• Key point 10-16.7. A liability insurance policy provides a church with a legal defense to lawsuits claiming that the church is responsible for an injury, and it will pay any adverse settlement or judgment up to the limit specified in the policy. Liability insurance policies exclude a number of claims. For example, some policies exclude injuries based on criminal or intentional acts and claims for punitive damages. A church has an obligation to promptly notify its insurer of any potential claim, and to cooperate with the insurer in its investigation of claims.
Negligence as a Basis for Liability
* A federal appeals court ruled that a camp’s general liability insurance policy did not apply to sexual misconduct claims because these claims were specifically excluded by the policy. An adult male (the “plaintiff”) sued a camp facility claiming he was subjected to sexual acts by a co-camper when he was ten years old and attending a one-week summer camp for mentally or physically disabled youth. He claimed that the camp was negligent in supervising and training camp counselors, supervising the young campers, and failing to disclose to his parents what had occurred. He asserted that “as a result of these incidents and the fact that they went untreated, he suffered extreme emotional harm, humiliation and bodily injury.”
The camp turned the lawsuit over to its insurance company. The insurance company informed the camp that the policy excluded sexual misconduct claims and therefore the camp would be solely responsible for hiring legal counsel to defend the lawsuit and pay any settlement or verdict. The camp asked a court to rule on the issue of whether the insurance policy excluded sexual misconduct claims. It stressed that it was not guilty of, or being sued for, sexual misconduct. Rather, it was being sued for negligence, and this was a covered claim under the insurance policy.
The court noted that the policy’s exclusion of sexual misconduct claims was worded broadly: “This insurance does not apply to bodily injury, personal injury or medical payments arising out of … the actual or threatened abuse or molestation by anyone of any person while in the care, custody or control of any insured.” The court added that “the parties to an insurance contract, like any other contract, are free to incorporate whatever lawful terms they desire, and the courts are not at liberty to rewrite the policy under the guise of judicial construction.”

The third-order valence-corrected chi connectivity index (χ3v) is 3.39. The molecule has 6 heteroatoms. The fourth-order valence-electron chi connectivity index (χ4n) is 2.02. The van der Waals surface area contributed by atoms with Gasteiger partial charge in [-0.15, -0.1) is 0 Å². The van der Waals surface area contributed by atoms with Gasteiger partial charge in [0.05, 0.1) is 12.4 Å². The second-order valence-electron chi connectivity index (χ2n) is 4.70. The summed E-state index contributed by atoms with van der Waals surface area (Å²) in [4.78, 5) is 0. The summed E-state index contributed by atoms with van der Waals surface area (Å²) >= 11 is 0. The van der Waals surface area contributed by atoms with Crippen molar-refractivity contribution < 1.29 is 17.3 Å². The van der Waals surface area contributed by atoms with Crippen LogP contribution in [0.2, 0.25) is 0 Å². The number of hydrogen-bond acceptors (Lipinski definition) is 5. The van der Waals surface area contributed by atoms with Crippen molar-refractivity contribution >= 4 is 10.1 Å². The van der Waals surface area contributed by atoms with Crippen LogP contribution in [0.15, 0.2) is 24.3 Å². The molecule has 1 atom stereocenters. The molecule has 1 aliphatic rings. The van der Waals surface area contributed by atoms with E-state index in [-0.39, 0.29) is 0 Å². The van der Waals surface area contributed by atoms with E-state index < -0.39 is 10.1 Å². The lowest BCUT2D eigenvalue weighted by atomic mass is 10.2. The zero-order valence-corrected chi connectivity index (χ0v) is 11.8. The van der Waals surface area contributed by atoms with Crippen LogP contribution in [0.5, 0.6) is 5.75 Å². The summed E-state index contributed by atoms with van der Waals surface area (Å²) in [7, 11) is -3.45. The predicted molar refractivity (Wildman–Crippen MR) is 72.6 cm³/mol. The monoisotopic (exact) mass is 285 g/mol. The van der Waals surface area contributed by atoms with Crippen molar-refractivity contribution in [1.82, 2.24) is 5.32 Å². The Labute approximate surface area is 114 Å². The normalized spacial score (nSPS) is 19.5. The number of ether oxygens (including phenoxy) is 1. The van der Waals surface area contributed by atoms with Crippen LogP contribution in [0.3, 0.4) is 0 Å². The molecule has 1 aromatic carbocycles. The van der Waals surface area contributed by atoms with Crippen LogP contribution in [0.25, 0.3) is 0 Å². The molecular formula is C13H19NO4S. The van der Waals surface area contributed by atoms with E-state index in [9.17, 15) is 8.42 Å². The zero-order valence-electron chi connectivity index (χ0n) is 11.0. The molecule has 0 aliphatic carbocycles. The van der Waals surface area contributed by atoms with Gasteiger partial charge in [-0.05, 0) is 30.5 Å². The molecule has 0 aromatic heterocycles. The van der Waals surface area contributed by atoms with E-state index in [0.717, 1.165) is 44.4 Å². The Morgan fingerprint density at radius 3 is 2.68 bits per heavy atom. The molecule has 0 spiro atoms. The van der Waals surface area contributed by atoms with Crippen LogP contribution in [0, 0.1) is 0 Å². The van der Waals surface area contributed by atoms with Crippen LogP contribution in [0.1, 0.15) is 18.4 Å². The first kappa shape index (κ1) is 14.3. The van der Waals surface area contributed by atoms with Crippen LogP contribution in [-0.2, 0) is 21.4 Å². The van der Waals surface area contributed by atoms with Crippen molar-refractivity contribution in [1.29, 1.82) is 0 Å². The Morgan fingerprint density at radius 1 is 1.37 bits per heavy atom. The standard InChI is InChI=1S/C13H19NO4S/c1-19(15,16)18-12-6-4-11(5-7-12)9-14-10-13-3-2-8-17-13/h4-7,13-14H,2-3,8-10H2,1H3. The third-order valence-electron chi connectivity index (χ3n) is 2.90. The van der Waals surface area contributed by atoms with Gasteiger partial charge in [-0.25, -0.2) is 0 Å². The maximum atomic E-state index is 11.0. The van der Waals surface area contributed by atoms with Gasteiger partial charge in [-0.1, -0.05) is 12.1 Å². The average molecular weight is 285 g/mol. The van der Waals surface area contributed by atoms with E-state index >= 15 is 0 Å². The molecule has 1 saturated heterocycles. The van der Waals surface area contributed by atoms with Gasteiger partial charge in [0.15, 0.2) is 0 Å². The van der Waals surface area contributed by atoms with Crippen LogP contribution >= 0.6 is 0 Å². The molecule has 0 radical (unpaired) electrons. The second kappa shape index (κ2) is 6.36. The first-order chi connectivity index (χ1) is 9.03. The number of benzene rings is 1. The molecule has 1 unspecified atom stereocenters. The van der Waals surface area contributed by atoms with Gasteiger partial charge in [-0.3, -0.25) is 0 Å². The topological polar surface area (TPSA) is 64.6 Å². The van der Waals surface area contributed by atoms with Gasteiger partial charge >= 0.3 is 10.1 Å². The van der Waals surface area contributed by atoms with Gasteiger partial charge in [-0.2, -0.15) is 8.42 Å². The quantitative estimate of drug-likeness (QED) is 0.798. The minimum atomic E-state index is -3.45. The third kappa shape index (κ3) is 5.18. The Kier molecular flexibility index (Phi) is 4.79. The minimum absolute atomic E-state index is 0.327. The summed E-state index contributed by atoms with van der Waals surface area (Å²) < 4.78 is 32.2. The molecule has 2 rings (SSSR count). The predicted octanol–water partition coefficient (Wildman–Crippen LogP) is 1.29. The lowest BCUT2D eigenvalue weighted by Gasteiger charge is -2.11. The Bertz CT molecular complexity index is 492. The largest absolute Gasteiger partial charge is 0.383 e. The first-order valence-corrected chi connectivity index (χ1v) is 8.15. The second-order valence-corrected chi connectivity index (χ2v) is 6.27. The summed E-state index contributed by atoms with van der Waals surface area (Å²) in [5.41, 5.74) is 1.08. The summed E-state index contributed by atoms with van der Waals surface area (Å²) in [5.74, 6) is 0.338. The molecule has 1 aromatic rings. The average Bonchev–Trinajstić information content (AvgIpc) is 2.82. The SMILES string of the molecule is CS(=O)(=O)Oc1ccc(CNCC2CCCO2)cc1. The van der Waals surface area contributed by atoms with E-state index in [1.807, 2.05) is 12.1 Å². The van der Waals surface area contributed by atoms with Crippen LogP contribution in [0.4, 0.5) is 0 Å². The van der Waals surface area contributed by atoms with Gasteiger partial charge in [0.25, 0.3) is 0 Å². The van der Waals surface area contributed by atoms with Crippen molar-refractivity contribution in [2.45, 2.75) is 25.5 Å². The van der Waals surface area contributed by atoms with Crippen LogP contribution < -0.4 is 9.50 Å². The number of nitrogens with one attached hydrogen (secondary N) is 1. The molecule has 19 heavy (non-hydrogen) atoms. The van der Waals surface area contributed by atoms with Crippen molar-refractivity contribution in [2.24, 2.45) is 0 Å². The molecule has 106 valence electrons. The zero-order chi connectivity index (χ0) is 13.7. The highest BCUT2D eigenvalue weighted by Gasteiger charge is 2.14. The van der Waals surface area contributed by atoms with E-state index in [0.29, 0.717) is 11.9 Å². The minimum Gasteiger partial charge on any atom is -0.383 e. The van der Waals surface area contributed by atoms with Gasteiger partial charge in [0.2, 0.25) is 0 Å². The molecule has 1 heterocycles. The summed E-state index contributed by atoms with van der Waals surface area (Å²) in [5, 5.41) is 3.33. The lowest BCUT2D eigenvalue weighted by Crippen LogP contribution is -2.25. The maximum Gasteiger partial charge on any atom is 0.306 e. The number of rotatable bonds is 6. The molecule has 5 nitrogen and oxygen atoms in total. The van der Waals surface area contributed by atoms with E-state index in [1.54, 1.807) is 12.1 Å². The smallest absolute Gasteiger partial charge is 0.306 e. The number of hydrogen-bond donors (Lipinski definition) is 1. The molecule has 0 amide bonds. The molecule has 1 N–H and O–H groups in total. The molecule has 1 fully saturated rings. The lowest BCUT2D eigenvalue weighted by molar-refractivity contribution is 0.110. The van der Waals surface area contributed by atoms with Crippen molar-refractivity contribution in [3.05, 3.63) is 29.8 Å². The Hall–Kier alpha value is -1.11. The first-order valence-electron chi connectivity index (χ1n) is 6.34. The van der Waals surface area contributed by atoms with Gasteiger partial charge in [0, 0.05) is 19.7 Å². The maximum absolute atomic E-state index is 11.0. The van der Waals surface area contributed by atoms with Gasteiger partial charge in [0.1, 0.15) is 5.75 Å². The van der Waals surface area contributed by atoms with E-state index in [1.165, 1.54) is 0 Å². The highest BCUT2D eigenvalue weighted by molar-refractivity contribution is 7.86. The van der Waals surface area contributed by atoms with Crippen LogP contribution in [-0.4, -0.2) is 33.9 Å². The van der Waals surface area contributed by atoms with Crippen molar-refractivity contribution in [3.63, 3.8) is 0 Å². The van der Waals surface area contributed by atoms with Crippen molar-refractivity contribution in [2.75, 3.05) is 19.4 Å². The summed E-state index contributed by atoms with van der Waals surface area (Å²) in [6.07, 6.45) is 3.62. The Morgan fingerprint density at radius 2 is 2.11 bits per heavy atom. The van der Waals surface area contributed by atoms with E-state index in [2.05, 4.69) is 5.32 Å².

The court concluded that the plaintiff’s injuries “clearly originated from, grew out of or flowed from the alleged abuse and molestation. The exclusion at issue unambiguously excludes coverage for all types of negligent conduct arising out of the abuse or molestation by anyone of any person while in the care, custody or control of any insured. To conclude otherwise would torture the plain language of the parties’ agreement.”
The court rejected the camp’s argument that the insurance policy provided coverage because it was being sued for negligence and not sexual misconduct. It observed, “It is impossible for [the insurance company] to anticipate every claim that creative counsel will craft in order to draft a complaint that will trigger coverage …. Here, the abuse or molestation clause makes it crystal clear that no coverage is provided to employers for their negligence relating to any abuse or molestation …. Moreover, even assuming that the camp’s actions resulted in additional injury to the plaintiff, the exclusionary language is broadly written and the underlying complaint itself links the plaintiff’s injuries to the abuse.”
Application. This case suggests that sexual misconduct exclusions in church insurance policies may apply even though a church is being sued for negligence. Other courts have disagreed with this conclusion, as noted in previous articles in this newsletter. Still, church leaders should examine their insurance policies to see if a sexual misconduct exclusion exists. If so, do not assume that it will be inapplicable so long as the church is sued for negligence. Nautilis Insurance Company v. Our Camp, Inc., 136 Fed.Appx. 134 (10th Cir. 2005).
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